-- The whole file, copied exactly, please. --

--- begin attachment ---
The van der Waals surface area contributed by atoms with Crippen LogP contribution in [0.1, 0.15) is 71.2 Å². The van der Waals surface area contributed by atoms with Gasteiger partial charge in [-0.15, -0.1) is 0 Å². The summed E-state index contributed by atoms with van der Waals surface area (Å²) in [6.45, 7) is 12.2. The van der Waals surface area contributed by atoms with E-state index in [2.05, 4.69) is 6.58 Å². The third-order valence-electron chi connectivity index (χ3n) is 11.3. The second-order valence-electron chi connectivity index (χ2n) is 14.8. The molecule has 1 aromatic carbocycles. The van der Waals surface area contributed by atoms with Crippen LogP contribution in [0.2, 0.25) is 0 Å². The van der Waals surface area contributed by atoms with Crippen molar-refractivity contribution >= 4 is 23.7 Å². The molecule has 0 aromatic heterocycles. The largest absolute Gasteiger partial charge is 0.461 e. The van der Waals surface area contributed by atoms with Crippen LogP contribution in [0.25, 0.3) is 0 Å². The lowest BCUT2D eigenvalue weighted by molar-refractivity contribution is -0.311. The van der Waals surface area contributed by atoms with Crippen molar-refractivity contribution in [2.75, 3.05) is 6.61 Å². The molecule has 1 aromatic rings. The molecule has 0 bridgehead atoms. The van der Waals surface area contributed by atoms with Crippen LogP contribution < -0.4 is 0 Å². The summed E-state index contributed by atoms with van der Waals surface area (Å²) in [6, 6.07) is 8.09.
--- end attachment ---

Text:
The van der Waals surface area contributed by atoms with Crippen LogP contribution in [0.1, 0.15) is 71.2 Å². The van der Waals surface area contributed by atoms with Gasteiger partial charge in [-0.15, -0.1) is 0 Å². The summed E-state index contributed by atoms with van der Waals surface area (Å²) in [6.45, 7) is 12.2. The van der Waals surface area contributed by atoms with E-state index in [2.05, 4.69) is 6.58 Å². The third-order valence-electron chi connectivity index (χ3n) is 11.3. The second-order valence-electron chi connectivity index (χ2n) is 14.8. The molecule has 1 aromatic carbocycles. The van der Waals surface area contributed by atoms with Crippen LogP contribution in [0.2, 0.25) is 0 Å². The van der Waals surface area contributed by atoms with Crippen molar-refractivity contribution >= 4 is 23.7 Å². The molecule has 0 aromatic heterocycles. The largest absolute Gasteiger partial charge is 0.461 e. The van der Waals surface area contributed by atoms with Crippen LogP contribution in [0.25, 0.3) is 0 Å². The lowest BCUT2D eigenvalue weighted by molar-refractivity contribution is -0.311. The van der Waals surface area contributed by atoms with Crippen molar-refractivity contribution in [2.75, 3.05) is 6.61 Å². The molecule has 1 aromatic rings. The molecule has 0 bridgehead atoms. The van der Waals surface area contributed by atoms with Crippen LogP contribution < -0.4 is 0 Å². The summed E-state index contributed by atoms with van der Waals surface area (Å²) in [6, 6.07) is 8.09.